NAACP issues travel warning for black passengers flying on American Airlines

The NAACP has issued a “travel warning” to warn African-Americans about the dangers of flying American Airlines.

In a news release on Tuesday, new NAACP President Derrick Johnson said that there have been several incidents of “incidents suggesting racial bias” that, he said, “cannot be dismissed as normal or random.”

The news release highlighted, what it called “troublesome conduct” of perceived racism, but did not provide many details, or context, for the incidents.

  1. An African-American man was required to relinquish his purchased seats aboard a flight from Washington, D.C. to Raleigh-Durham, merely because he responded to disrespectful and discriminatory comments directed toward him by two unruly white passengers;
  2. Despite having previously booked first-class tickets for herself and a traveling companion, an African-American woman’s seating assignment was switched to the coach section at the ticket counter, while her white companion remained assigned to a first-class seat;
  3. On a flight bound for New York from Miami, the pilot directed that an African-American woman be removed from the flight when she complained to the gate agent about having her seating assignment changed without her consent; and
  4. An African-American woman and her infant child were removed from a flight from Atlanta to New York City when the woman (incidentally a Harvard Law School student) asked that her stroller be retrieved from checked baggage before she would disembark.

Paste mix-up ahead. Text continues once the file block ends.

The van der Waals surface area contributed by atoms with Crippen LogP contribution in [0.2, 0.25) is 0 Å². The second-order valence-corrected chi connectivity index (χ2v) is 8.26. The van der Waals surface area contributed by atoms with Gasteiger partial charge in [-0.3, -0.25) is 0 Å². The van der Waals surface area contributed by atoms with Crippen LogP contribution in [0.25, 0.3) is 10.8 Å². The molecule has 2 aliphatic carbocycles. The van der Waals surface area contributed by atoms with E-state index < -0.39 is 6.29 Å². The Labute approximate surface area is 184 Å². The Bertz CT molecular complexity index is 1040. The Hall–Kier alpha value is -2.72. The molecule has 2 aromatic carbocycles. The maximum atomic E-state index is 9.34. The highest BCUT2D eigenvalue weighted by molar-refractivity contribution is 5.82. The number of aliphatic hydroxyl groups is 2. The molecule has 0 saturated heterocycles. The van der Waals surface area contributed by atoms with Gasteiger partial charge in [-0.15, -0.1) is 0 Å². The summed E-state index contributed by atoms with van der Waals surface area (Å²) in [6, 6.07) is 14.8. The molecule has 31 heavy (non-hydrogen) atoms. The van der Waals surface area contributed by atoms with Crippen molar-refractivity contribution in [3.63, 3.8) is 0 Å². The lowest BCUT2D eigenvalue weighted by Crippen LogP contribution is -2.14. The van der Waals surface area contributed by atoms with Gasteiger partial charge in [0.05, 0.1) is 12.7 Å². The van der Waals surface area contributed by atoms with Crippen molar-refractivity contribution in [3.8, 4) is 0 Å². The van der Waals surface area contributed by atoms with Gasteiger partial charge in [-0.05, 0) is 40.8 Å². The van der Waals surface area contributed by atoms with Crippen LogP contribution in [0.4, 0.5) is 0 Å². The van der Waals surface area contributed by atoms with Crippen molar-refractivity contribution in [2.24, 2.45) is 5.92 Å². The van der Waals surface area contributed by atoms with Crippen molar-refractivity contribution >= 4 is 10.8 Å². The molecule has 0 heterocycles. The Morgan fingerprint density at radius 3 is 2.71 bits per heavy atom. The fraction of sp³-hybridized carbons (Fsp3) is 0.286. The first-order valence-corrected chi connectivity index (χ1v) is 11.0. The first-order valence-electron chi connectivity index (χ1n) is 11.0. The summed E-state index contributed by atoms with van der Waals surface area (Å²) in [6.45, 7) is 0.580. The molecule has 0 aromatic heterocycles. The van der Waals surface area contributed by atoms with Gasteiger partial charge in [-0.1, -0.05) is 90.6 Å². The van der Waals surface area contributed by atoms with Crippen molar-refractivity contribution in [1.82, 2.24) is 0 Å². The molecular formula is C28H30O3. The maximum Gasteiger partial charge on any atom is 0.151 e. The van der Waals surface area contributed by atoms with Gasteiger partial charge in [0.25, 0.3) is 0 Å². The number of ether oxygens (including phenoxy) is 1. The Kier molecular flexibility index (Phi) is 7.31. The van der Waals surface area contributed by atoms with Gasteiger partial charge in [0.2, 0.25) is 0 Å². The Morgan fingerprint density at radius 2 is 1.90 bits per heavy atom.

American Airlines did not respond to NBC News‘ request for comment, but did say it would invite the NAACP to meet with the company at its headquarters in Fort Worth, Texas.

And its CEO, Doug Parker, issued a memo to employees expressing his disappointment.

“We do not and we will not tolerate discrimination of any kind,” he wrote. “We have reached out to the NAACP and are eager to meet with them to listen to their issues and concerns.”

The group said it issues travel warnings when it believes “conditions on the ground pose a substantial risk of harm to black Americans.” It issued its first travel warning for Missouri when it passed a law that made it tougher to sue businesses for racial discrimination.

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Carmine Sabia

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